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Daily Authority: 💻 USB cable length matters

Plus bad news for Pixel trade-ins, Amazon Prime's free games, screen time linked to OCD, and aerosolized poo horror.
By
December 13, 2022
USB A to USB C cable wrapped around wrists connected to phone with lock icon
Adam Birney / Android Authority

⛄Good morning and welcome to Tuesday’s Daily Authority. It’s currently -8 here in Scotland, though strangely, that means it’s too cold for snow. I’d rather have the snow!

How long can USB cables be?

Moga XP5 X Plus Review Micro USB to USB Cable Long
C. Scott Brown / Android Authority

If you’ve ever wondered just how long a USB cable can be, now’s the time to find out. Our Zak Khan dove deep to answer the question.

“The maximum length of a USB cable depends on which version of the USB standard it’s designed for and whether it’s an active or passive cable. Note that the style of connector, such as USB-A or USB-C, does not necessarily indicate its version or its maximum length. Here are the maximum lengths a passive cable can be depending on the version of USB they’re designed for”:

  • USB 1.1: 5 meters (16 feet)
  • USB 2.0: 5 meters (16 feet)
  • USB 3.0: 2-3 meters (6.5 feet — 9 feet, 10 inches)
  • USB 3.1: 3 meters (9 feet, 10 inches)
  • USB 3.2: 3 meters (9 feet, 10 inches)
  • USB 4: 0.8 meters (31 inches)

Don’t forget that just because a manufacturer claims their cable works with various USB standards, doesn’t necessarily mean it’s true. If a cable’s exceptionally cheap but claims to meet high-speed specs, be wary. It’s always better to buy from a reputable manufacturer with good reviews.

Why is there a max length?

  • As well as active and passive USB cables, other factors like the thickness of the cable’s metal conductors are at play.
  • If your USB cable’s also sending HDMI, DisplayPort, Thunderbolt, or other signals, that’s also a concern.
  • Because passive cables don’t amplify signals, a longer cable means signals sent will be weaker.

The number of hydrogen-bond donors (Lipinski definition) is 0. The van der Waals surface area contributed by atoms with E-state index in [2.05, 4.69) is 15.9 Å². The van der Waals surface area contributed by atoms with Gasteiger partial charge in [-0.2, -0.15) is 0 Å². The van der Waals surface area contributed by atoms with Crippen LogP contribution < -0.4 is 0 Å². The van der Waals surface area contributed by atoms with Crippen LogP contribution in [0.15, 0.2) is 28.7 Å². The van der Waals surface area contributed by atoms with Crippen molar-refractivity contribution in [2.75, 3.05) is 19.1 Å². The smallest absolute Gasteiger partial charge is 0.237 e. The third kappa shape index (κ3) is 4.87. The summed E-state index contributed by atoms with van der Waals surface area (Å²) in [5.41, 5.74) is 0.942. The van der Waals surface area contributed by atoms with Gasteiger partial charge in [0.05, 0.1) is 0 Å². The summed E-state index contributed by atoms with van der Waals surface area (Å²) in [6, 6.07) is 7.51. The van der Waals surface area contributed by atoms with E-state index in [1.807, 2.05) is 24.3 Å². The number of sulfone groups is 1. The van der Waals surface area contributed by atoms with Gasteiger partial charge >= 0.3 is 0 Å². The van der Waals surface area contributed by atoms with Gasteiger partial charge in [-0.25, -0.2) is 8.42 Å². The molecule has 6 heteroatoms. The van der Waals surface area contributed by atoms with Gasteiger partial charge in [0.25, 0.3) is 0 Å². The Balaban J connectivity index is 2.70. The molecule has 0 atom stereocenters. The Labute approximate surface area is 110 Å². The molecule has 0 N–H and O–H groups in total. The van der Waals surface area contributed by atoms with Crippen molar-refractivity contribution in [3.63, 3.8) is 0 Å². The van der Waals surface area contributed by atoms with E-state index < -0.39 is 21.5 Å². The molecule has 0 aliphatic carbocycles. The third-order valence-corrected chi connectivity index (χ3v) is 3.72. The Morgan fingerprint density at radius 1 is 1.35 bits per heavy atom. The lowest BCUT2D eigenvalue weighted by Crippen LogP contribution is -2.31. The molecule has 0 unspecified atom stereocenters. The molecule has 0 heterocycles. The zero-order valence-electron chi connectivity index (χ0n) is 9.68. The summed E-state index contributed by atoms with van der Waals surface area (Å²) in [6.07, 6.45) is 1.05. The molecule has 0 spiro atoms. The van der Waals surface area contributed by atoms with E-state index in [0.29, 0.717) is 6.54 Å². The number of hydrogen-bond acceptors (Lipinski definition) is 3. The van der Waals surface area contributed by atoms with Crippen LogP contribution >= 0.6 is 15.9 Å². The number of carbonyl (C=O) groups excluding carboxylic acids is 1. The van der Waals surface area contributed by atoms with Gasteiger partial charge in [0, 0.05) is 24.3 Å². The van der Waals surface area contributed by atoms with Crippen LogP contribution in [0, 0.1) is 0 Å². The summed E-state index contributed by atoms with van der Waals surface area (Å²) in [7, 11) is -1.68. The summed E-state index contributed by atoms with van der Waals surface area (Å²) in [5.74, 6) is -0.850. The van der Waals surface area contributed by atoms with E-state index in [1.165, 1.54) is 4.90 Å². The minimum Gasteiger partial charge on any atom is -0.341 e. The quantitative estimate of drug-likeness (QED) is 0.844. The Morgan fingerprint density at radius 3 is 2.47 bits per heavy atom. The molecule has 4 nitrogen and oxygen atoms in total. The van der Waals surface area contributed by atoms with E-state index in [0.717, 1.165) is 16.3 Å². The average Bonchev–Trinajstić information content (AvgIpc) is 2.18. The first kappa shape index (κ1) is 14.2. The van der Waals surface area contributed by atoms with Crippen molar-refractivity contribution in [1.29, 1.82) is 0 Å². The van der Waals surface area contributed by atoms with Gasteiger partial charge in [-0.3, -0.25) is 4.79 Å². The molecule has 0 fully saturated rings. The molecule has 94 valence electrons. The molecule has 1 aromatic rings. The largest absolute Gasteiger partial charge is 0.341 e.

• That means if your cable’s too long (or too long and too thin), data loss and slower speeds are likely.
  • A longer cable run can also increase the risk of noise from other devices overwhelming data signals.
  • Zak explains: “Then there are other, even more highly-technical problems like clock jitter, which start rearing their head the higher speeds and data transfer rates get.”
  • With active cables — ones that contain circuitry that amplifies signals — length is slightly less of an issue, as the stronger signals can travel farther without degrading.
  • You’ll pay more for an active cable, though, and they’ll sometimes come with their own power supply.

Exceeding the max cable length

You can extend active cables out to a specific level:

  • This is usually 30 meters (98 feet) for USB 2.0
  • For USB 3.0, 3.1. and 3.2, this is around 18 meters (59 feet).
  • Active USB 4 cables are still being introduced but currently reach around 3 meters (9 feet, 10 inches).
  • Or you could just use a powered USB hub, which connects to a USB port, and connect your longer cables to the hub.
  • If this still doesn’t work for you, check out some of Zak’s other suggestions over in the feature.
  • For advice on USB-C cables, check out our guide to USB-C as well as our roundup of the best USB-C cables for charging your devices.

Roundup

🌍 Samsung Good Lock is finally available in more countries: If you’re in Europe, Latin America, and a couple of Asian countries, you can now find the apps in the Galaxy Store (Android Authority).

👆 Google Lens just became slightly less accessible on Pixel phones — you can still access it, but it’ll take a few extra taps (XDA-Developers).

🔐 RIP Passwords? Passkey support rolls out to Chrome stable, with a huge list of caveats (Ars Technica).

❓ Vote in our poll: Do you know your partner’s phone PIN code? (Android Authority).

⚡ You told us: Your phone charging times vary wildly (Android Authority).

😲 Elon Musk gets viciously booed by stadium crowd at Dave Chappelle show (Gizmodo).

🎮 Amazon Prime’s giving out free games, including Dishonored 2, Brothers: A Tale of Two Sons, original Quake, and more (Kotaku).

Tuesday thing

Next time you use a public restroom, we guarantee you’ll think about this…

  • We know that toilets spray when flushed, propelling aerosolized poo, water, and even viruses into the air.
  • Now scientists at the University of Colorado at Boulder have made this visible.
  • The team used continuous and pulsed green lasers and cameras to create a thin, vertical sheet of bright green light aimed at the toilet.
  • This sheet lit up and revealed the aerosol spray after a commercial toilet was flushed.
  • You can read more about the team’s results in the paper “Commercial toilets emit energetic and rapidly spreading aerosol plumes,” published in Scientific Reports.
  • Researchers discovered the “strong chaotic jet” can reach nearly 5 feet (1.5 meters) in height, with a peak velocity of 6.6 feet (2 meters) per second within eight seconds after the flush is activated.
  • Larger particles (for the study, this was 5 to 10 micrometers) will fall out of the vapor cloud more quickly.
  • Smaller particles can linger in the air or settle on bathroom surfaces.
  • Ewww.

Have a great Tuesday!

Paula Beaton, Copy Editor.